Tonsillectomy - Why, Where & How's It's Done

Posted Tuesday, June 21, 2016

Did You Know? 70% of surgical candidates are under age 18

A Tonsillectomy is One of the Most Common Surgical Procedures Among Children 

More Than 400,000 Tonsillectomies Are Performed Each Year in the United States

The tonsils are a pair of soft tissue masses located at the rear of the throat. They are part of the lymphatic system and help to fight infections. Tonsillectomy is a common outpatient procedure that is performed when problems arise with the tonsils.  

The following information has been prepared as a guide to help patients understand why the surgery may be necessary, in what setting the procedure normally takes place and how it is performed. 

01 | Why It’s Done

Tonsils are believed to act as the immune system’s first line of defense against bacteria and viruses that enter the mouth. This function may make them particularly vulnerable to infection and inflammation, and is more common in children because the immune system is most active before puberty. Tonsils are removed when the following conditions are present:

  • Obstruction
  • Sleep apnea
  • Speech, swallowing or breathing problems caused by enlarged tonsils
  • Recurrent or persistent abscesses or throat infections

02 | Where It’s Done

Tonsillectomies are performed in a hospital, most often on an outpatient basis. In preparation, the patient will be asked to provide a full medical history, including current medications and other information. Pre-op instructions will be provided and must be followed to ensure a safe and successful surgery.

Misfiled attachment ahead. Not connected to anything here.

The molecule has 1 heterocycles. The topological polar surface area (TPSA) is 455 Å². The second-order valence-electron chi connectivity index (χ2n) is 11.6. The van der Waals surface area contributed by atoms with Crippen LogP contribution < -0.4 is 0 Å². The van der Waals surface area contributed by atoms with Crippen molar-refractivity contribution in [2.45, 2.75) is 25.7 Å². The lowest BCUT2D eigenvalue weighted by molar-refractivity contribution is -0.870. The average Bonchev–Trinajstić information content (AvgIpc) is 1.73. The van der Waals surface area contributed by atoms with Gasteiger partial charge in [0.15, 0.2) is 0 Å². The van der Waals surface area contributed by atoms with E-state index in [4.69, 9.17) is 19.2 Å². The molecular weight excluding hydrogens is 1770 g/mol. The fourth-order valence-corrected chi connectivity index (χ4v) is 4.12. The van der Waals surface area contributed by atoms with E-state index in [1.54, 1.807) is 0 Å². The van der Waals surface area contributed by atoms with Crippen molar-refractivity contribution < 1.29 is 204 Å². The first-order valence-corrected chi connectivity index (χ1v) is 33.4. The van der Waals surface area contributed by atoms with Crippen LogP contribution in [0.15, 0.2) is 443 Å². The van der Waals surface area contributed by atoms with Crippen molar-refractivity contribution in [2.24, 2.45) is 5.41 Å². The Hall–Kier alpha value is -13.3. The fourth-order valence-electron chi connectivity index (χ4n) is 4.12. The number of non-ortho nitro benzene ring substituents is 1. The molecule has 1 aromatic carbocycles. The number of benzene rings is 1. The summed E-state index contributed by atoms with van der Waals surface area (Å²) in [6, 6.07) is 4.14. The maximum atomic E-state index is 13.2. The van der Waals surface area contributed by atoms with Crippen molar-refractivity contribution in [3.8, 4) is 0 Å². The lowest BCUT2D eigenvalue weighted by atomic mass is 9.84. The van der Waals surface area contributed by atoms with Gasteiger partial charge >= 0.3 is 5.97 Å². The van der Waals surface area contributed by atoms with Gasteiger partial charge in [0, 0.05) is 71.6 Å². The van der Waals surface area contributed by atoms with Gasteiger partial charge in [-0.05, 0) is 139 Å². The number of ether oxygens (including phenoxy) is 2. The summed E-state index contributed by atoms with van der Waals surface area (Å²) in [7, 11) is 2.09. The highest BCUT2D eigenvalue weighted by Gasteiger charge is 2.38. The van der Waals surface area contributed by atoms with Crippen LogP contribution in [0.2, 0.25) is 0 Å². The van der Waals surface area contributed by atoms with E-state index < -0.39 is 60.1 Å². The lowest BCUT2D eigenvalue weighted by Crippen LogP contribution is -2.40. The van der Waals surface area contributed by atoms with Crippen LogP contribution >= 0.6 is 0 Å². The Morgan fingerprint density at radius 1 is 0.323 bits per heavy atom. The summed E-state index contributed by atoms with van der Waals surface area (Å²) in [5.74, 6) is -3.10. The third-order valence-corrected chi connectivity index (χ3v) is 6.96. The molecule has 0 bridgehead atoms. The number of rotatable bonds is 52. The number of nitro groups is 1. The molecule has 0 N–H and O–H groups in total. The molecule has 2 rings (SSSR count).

03 | How It’s Done

With children, a general anesthetic will be used. Adults may only need a local anesthetic to numb the throat. During the procedure, which normally takes less than an hour, the surgeon will use a scalpel, cauterization method or ultrasonic vibration to remove the tonsils. Due to anesthesia, no pain is felt during the operation. Afterward, the patient is taken to a recovery room and vital signs are monitored until the surgeon and medical staff determine that the patient is safe to be released from the hospital, typically on the same day as the surgery. 

04 | Recovery

It is common to feel some pain or discomfort during recovery. Therefore it is important to follow the surgeon’s post-op instructions and get plenty of rest. Pain medication, water and ice pops as well as warm, clear broth may help soothe the throat during recovery.  

If any bleeding or fever is experienced, patients should contact their medical provider immediately.  

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